It seems there is finally some light at the end of the pandemic tunnel, at least in some parts of the world. In 2020, global business travel took a major hit but much has changed since then, largely thanks to good progress with vaccination efforts. Companies are bringing employees back to the office with executives planning in-person meetings and gatherings with customers and colleagues.
Covid-19 impacted everyone but particularly SMEs (small and medium enterprises) who play a vital role in the economy by employing between 50 and 60 per cent of the workforce in the formal and informal sectors. Despite facing mounting challenges in a sluggish economy, SMEs in South Africa are among the first to bring business travel back to 'normal'.
This is further bolstered by the South African tourism industry receiving a welcome boost when South Africa was moved to Adjusted Alert Level One on the 8th of October, 2021. Considering the importance of SMEs for economic growth, their resilience is something to behold which is why they are leading the way in post-Covid business travel.
Small to medium enterprises (SMEs) are more agile, flexible, and not limited by legacy systems which put them in an ideal position post-Covid. SMEs are seemingly less risk-averse in the post-COVID world especially compared to larger, corporate companies. There are several reasons SMEs are leading the way in normalising business as they don't have much of a choice.
United CEO, Scott Kirby said: "Business travel is about relationships; it is not about transactions”. It's hard to argue his statement as SMEs are travelling because they can’t survive without it. Unlike larger organisations, SMEs don't have a big financial buffer or rainy-day fund so they need to get back to normal as fast as possible.
With SMEs relying more on building relationships through face-to-face meetings, negotiating deals, and exploring opportunities to develop a competitive edge, this can prove rather challenging on virtual meetings and events.
SMEs will start enjoying corporate travel before large companies as the bigger the organisation, the more sophisticated the travel plans and processes. Most of them have to get approvals before travelling and they often play it safer than SMEs since they are not as flexible which only adds to the complexity of post-Covid business travel.
As such, small business owners are ahead of the curve and will be able to visit overseas customers if that location opens up for business travel. This is where travel experts and Travel Management Companies (TMCs), such as TravelManor, will play an increasingly important role. TMCs help business travellers select the best routes, find the best fares while sourcing safe, fully vetted accommodation and identify any areas where they can save.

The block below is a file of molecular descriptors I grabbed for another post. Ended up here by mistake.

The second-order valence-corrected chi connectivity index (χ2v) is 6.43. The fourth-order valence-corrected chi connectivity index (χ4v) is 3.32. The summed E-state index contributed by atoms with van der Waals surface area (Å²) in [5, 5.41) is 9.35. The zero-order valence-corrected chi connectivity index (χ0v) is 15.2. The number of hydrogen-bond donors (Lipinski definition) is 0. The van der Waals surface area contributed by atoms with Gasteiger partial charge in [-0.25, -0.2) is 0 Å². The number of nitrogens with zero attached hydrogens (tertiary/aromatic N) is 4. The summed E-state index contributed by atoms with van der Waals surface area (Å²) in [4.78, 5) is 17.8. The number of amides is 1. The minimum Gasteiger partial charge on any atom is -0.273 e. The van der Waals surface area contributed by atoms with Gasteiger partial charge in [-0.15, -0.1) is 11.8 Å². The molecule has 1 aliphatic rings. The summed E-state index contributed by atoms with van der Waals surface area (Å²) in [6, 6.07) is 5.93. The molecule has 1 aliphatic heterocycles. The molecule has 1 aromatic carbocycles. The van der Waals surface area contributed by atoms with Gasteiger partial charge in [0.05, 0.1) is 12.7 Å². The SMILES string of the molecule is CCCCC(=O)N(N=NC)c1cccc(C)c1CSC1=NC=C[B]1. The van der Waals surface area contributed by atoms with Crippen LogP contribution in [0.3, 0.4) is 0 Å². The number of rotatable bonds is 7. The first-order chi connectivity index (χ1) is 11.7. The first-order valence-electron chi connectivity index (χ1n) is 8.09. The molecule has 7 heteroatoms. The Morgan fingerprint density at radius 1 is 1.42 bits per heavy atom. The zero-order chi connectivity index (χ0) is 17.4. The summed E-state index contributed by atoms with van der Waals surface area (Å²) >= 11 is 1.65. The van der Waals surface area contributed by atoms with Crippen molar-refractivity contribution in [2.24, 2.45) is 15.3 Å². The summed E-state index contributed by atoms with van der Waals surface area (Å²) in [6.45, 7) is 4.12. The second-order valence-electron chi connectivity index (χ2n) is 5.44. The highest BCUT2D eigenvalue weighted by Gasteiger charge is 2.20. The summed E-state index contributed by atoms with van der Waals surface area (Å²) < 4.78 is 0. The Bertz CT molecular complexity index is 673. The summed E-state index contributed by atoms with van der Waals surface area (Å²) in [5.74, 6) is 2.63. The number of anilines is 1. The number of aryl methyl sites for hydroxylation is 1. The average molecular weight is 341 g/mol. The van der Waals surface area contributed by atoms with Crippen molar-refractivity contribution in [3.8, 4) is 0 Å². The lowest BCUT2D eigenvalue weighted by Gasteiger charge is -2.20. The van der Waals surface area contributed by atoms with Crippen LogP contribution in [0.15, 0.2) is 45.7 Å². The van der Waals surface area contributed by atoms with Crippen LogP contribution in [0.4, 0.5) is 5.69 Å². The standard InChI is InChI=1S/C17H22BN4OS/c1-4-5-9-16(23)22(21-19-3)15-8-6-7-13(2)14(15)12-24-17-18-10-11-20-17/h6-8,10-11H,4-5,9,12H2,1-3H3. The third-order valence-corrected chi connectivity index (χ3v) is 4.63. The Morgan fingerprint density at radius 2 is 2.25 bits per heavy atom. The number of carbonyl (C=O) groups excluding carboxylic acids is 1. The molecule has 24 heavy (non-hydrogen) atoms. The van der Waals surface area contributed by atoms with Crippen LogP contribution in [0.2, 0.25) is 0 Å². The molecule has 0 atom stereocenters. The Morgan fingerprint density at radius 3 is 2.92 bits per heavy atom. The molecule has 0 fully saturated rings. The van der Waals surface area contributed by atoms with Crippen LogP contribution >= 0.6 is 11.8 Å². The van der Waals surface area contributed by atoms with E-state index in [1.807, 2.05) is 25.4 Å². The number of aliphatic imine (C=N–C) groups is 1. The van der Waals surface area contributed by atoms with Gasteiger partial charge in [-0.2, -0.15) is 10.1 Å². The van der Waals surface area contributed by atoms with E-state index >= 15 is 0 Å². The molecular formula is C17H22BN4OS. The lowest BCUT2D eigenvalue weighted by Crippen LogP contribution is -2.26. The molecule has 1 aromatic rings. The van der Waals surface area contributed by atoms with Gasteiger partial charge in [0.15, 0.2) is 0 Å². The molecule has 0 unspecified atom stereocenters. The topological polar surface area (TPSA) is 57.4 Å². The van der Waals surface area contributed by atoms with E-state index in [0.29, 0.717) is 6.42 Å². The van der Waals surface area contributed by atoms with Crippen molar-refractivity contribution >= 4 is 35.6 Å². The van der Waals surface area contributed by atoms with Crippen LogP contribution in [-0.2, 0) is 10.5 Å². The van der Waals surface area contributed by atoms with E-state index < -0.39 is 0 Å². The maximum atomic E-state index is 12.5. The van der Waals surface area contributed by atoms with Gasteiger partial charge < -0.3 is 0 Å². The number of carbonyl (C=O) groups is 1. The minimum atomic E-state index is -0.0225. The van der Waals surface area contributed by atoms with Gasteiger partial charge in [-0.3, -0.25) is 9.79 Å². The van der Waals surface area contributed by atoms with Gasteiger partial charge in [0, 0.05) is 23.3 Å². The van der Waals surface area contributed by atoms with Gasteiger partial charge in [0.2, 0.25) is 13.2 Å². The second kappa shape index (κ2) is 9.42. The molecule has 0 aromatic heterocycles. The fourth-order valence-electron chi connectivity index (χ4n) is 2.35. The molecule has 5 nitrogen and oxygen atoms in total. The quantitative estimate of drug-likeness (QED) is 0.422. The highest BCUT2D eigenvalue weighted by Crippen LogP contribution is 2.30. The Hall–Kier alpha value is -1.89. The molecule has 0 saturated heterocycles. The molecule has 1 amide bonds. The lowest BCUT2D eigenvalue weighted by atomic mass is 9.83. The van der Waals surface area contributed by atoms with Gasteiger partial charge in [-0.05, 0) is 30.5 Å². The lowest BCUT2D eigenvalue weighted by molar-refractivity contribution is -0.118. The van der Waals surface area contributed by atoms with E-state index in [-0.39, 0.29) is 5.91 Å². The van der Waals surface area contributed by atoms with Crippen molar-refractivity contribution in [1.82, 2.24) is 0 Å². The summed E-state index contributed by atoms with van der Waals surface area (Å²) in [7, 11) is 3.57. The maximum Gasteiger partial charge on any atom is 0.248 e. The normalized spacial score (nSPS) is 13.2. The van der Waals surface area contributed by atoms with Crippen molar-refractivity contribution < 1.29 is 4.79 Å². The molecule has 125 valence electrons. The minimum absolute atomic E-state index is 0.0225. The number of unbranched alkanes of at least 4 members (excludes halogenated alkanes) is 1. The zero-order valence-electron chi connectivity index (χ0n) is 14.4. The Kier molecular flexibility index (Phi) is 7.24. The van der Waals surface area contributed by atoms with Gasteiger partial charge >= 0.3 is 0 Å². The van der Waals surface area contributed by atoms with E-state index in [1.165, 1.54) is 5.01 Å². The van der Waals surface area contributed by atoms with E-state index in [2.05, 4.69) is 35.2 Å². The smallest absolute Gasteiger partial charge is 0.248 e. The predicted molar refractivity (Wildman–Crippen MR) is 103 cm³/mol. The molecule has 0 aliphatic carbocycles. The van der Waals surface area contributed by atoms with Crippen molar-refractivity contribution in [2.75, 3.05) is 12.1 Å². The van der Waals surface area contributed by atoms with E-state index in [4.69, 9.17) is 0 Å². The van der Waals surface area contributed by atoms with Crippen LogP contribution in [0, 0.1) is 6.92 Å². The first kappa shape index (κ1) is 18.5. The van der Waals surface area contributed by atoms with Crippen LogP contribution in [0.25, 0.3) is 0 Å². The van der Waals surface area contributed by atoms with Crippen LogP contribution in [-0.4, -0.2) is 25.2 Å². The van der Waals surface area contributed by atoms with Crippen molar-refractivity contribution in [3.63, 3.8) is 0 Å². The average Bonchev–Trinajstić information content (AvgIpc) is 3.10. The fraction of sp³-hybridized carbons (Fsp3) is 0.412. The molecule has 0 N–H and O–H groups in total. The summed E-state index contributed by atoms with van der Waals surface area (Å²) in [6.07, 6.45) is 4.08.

While traditional travel agents will typically deal with occasional leisure travel advice and bookings, a travel management company can provide ongoing services to provide cost savings, keep control of a travel policy and help the customer avoid time-consuming travel arrangements. Here are some of the many ways a TMC like TravelManor can help SMEs.
Regardless of how big or small the SME is, they can all benefit from a simple travel policy. This will help avoid staff from self-booking flights and accommodation which makes cost control so much easier. Travel management companies can provide SMEs with the necessary guidance on designing and implementing a policy, including recommended fares and accommodation that better suits their individual needs.
Another major benefit of using a TMC is its impressive buying power and general business relationships. It's these connections that help secure the best available rates and exclusive deals often out of reach for SMEs with an unmanaged travel programme. As mentioned in the previous section, TMCs can identify areas where the customer can save whether it's travelling at off-peak hours, using serviced apartments instead of hotels or finding loyalty schemes with airlines, hotels and restaurants.
While SMEs may be more flexible in decision-making and their ability to expedite business travel arrangements, that does not mean staff well-being and duty of care take a back seat. This continues to be a focal point regardless of company size or type as they care as much about the safety of their staff as any big multi-national organisation do.
As business travellers are entering a more dynamic environment with different destinations easing or reintroducing lockdown measures, a travel expert can help. Not only do TMCs provide you with the latest information and advice but they also track travellers so they can be brought home quickly if necessary.
While certainly important, the duty of care extends beyond Covid-19 as a TMC's biggest responsibility is bringing their clients home safely. This includes the following services:
A professional, experienced travel management company can help SMEs with pre-trip preparations, support travellers while travelling and determine what worked and what might need improvement post-trip. By working together, the TMC can provide the SME with a tailormade business travel plan based on past experience and additional requirements.
By working with a reputable travel management company, SMEs also get access to the latest technology. This includes new-generation, AI-enhanced online booking systems that are faster and more intuitive. That means business travellers can search for and book a large range of services in no time at all saving valuable time and money in the process.
Domestic business travel in South Africa has already reached 30% of pre-Covid levels with SMEs leading the way. It seems the small business owners are doing their part so it’s now up to airlines, hotels, TMCs and other travel suppliers to support them with the right product, service and pricing to exceed their business travel expectations.